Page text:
Slip & falls: Avoidance & defense

NATIONAL REPORT—With slip-and-fall accidents being commonplace in the hospitality space, properties are bound to run into unexpected situations every now and then. Knowing how to prevent these incidents will lessen the likelihood of them occurring, and being prepared for slip and falls will help properties through the legal process.

“Slip and falls are the number one guest injury and the number one employee injury at hotels,” explained Todd Seiders, director of risk management at Petra Risk Solutions.

Preventing slip and falls can be challenging for properties of all sizes, primarily due to the frequency of guests moving about at all hours of the day and night—and, unfortunately, property employees aren’t always there to caution guests of potential hazards (think bathtubs, showers, anywhere guests are not in communal areas).

“Hotels, motels and resorts are usually very diverse properties, consisting of outside grounds, including a parking lot as well as stairs, elevators, lobbies and rooms,” said Marc H. Perry, co-chair of the Hospitality and Retail Practice Group at Post & Schell P.C. “Any one of these areas can attract slipping or falling hazards and, therefore, those individuals and companies that are managing hotels, motels and resorts must be cognizant of the potential liability and exposure in every area of the hotel that could cause a slip and fall.”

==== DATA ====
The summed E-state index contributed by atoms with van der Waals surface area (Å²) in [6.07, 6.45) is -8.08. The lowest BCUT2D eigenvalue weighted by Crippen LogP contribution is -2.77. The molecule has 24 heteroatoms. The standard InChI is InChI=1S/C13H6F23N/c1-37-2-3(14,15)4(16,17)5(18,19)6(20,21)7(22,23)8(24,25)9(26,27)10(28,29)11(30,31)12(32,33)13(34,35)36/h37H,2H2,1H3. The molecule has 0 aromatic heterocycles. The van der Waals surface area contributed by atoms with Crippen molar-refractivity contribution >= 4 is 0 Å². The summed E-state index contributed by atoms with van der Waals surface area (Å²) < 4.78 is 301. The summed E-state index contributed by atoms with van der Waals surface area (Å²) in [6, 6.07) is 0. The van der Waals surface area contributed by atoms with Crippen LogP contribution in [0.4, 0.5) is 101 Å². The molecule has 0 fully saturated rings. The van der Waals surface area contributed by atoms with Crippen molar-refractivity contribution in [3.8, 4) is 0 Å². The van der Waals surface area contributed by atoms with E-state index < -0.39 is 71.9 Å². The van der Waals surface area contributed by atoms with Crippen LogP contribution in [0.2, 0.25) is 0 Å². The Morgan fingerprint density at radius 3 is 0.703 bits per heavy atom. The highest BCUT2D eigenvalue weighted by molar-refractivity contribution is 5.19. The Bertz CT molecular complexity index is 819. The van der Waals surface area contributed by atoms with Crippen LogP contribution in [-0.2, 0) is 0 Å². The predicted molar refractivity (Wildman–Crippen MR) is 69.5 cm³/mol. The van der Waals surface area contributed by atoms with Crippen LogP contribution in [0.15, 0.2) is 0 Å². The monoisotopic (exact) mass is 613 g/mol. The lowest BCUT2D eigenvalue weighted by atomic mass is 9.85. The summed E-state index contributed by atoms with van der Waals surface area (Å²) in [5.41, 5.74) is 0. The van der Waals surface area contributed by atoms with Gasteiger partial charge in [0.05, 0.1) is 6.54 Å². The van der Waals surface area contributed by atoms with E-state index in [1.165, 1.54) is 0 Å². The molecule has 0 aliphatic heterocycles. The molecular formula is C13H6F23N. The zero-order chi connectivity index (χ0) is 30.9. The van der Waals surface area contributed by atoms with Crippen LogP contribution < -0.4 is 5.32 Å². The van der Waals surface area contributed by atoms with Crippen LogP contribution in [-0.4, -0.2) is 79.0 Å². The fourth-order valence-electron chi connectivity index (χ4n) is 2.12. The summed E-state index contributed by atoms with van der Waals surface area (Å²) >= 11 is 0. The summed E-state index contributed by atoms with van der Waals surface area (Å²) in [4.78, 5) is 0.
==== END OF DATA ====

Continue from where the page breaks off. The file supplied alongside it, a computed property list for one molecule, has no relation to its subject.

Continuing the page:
The majority of slip and falls occur in lobbies, bathtubs, showers, sidewalks and parking lots. The reason why these locations are the main areas of concern for properties is “because if you add any moisture to any of these locations, you have the perfect combination for a slip and fall,” Seiders explained.  

Hotel design seems to be the underlying culprit for many slip-and-fall incidents on properties. While certain flooring may be attractive from a design perspective, it may not always be the right material when it comes to preventing injuries on the property. “In bathrooms especially, hotels have to be more vigilant about making sure the bathtub and the bathroom floor have material to prevent slipping hazards,” noted Charles W. Spitz, co-chair of the Hospitality and Retail Practice Group at Post & Schell. “Similarly, lobbies are usually tile or marble, which can be very hazardous, especially if it’s wet or the surface has been recently mopped. Therefore, it’s important to make sure those areas are noted as a potential concern and to have slip-resistant material, especially in wet areas.” Swimming pools and whirlpool tubs are also of major concern to most properties.

“Slippery flooring is easy to identify,” Seiders responded when asked about common mistakes. “The number of guest and employee slip and falls will identify the extra locations of the problem areas. Flooring choices can be tested prior to being picked and installed. Interior designers don’t pick design on safety, they pick what looks the best.”

Another plausible contributor to slip-and-fall injuries—technology. A guest looking down at a cellphone or glancing over at a flat-screen television while walking throughout a property is distracted from foot hazards, uneven surfaces or even substance spills; however, technology, believe it or not, plays an additional role in slip-and-fall lawsuits.